The fourth round discussed in the movie takes place in 1964, as Lyndon Johnson resolves to pass The Civil Rights Act. Much as Americans were ambivalent about entering WWII on December sixth of 1941, Johnson was ambivalent about the Civil Rights Act until November twenty-first of 1963; the next day, Johnson became President because his predecessor had been shot in the head, possibly because of his support for the Civil Rights Act. As such, Johnson made it his mission to place the Act into law “and not change one comma,” which he was just enough of an old-school, back-room politician to successfully do.
The Soul Of America leaves one optimistic; after all, in the four battles discussed, the Better Angels come out three and one. Per Meacham, the constant—that which is needed to ensure a win for the right side—is a triumvirate of skills. “Any good leader” he suggests, “has tremendous amounts of curiosity, humility, and empathy”—traits he unambiguously points out are absent in the current occupant of the White House. Present instead are a hybrid of populism and fear and a lack of attention to text, in favor of sound bites and flash—which hybrid first began to appear among a number of Americans after WWII, as news consumption became less print-based and television began to hold sway. When I started this review just after the online 2020 Nashville Film Festival, it was still October, and the election had not been held yet. In its wake we see that, yet again, the better angels triumphed. Unfortunately, we also saw the lesser angels rack up substantial numbers. When I started this review we hadn’t seen if the transition of power would even occur, or at least occur without a fight. Now we’ve seen the lesser angels start a fight in the Capitol that left five people dead. It’s frightening, it’s heart-sickening; it could be the clearest polarization we’ve seen yet between Americans aligning themselves with better or lesser angels—and, of course, both sides are convinced that their angels are the betters.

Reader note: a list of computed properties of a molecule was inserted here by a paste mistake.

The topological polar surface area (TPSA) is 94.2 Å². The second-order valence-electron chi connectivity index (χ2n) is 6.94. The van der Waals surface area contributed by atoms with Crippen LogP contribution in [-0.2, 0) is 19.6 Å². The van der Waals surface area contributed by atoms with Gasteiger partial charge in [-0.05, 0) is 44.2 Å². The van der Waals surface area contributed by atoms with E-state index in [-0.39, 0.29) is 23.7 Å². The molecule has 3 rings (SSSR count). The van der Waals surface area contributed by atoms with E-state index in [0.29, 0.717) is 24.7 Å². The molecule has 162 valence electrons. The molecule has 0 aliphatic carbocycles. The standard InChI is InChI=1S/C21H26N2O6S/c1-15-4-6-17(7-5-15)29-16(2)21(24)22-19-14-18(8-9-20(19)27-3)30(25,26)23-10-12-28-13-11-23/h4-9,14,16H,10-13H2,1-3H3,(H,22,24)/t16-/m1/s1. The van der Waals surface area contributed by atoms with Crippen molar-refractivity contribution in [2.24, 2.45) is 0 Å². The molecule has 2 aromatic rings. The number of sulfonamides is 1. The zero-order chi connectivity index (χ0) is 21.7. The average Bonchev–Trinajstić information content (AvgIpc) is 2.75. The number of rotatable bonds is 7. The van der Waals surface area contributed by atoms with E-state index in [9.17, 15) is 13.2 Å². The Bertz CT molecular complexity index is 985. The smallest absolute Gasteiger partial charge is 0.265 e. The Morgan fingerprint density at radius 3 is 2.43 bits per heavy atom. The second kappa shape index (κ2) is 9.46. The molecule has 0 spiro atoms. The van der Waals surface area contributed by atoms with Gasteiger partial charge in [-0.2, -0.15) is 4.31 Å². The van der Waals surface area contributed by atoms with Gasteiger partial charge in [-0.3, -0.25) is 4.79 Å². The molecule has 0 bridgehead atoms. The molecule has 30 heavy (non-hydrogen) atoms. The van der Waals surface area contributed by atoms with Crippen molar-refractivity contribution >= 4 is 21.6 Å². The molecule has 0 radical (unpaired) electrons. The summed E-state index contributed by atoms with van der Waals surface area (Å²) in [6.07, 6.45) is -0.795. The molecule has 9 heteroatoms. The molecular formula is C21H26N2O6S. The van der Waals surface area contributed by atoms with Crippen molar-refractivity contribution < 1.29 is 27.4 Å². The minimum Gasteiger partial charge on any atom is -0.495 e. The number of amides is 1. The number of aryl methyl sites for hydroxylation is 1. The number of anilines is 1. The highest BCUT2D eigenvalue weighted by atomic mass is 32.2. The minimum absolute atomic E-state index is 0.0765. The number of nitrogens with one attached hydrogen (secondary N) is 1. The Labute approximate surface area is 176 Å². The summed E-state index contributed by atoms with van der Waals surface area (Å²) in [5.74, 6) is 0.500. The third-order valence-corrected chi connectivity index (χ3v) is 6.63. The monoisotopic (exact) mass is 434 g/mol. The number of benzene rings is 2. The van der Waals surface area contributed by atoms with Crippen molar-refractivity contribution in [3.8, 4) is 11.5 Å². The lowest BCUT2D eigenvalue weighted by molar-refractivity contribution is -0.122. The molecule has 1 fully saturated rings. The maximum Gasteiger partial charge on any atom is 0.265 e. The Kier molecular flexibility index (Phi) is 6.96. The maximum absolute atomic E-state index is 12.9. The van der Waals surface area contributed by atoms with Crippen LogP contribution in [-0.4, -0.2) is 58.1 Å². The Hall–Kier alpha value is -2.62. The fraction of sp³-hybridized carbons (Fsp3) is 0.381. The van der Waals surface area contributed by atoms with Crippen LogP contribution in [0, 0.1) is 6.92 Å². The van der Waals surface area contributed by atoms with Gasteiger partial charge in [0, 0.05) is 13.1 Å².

The film hits home even more now because I personally have lost two old, dear friends over the divisive and violent politics of the moment. I find myself simultaneously wanting to rebuild those friendships and not waver in my conviction that they are backing the proverbial wrong horse—perhaps the least right horse in American history. I’m not sure how to proceed and it’s dominating my thoughts. It considerably increases the volume on one of the last things Meacham says in the film, his description of a potential future political landscape: “Two armed camps staring at each other and neither side willing to blink.” Watching The Soul of America will mostly assure you that the right camp wins. May it win again.
The Soul of America is currently streaming on HBO Max